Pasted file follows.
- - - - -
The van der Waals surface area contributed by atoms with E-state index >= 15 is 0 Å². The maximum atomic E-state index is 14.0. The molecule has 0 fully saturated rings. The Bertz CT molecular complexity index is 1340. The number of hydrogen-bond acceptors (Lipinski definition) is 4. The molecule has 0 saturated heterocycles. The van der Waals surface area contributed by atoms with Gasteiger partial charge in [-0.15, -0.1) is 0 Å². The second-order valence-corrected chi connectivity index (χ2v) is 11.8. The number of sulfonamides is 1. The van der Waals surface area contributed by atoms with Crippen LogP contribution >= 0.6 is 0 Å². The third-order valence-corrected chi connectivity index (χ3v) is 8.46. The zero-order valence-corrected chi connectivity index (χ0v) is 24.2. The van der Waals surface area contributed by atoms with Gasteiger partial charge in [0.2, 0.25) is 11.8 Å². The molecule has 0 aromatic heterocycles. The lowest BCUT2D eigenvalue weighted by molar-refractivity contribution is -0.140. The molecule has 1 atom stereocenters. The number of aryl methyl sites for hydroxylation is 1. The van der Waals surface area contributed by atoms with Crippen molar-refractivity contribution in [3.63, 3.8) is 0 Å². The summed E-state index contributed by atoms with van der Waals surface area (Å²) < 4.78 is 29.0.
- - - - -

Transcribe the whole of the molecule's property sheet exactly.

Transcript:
The van der Waals surface area contributed by atoms with E-state index >= 15 is 0 Å². The maximum atomic E-state index is 14.0. The molecule has 0 fully saturated rings. The Bertz CT molecular complexity index is 1340. The number of hydrogen-bond acceptors (Lipinski definition) is 4. The molecule has 0 saturated heterocycles. The van der Waals surface area contributed by atoms with Gasteiger partial charge in [-0.15, -0.1) is 0 Å². The second-order valence-corrected chi connectivity index (χ2v) is 11.8. The number of sulfonamides is 1. The van der Waals surface area contributed by atoms with Crippen LogP contribution >= 0.6 is 0 Å². The third-order valence-corrected chi connectivity index (χ3v) is 8.46. The zero-order valence-corrected chi connectivity index (χ0v) is 24.2. The van der Waals surface area contributed by atoms with Gasteiger partial charge in [0.2, 0.25) is 11.8 Å². The molecule has 0 aromatic heterocycles. The lowest BCUT2D eigenvalue weighted by molar-refractivity contribution is -0.140. The molecule has 1 atom stereocenters. The number of aryl methyl sites for hydroxylation is 1. The van der Waals surface area contributed by atoms with Crippen molar-refractivity contribution in [3.63, 3.8) is 0 Å². The summed E-state index contributed by atoms with van der Waals surface area (Å²) < 4.78 is 29.0.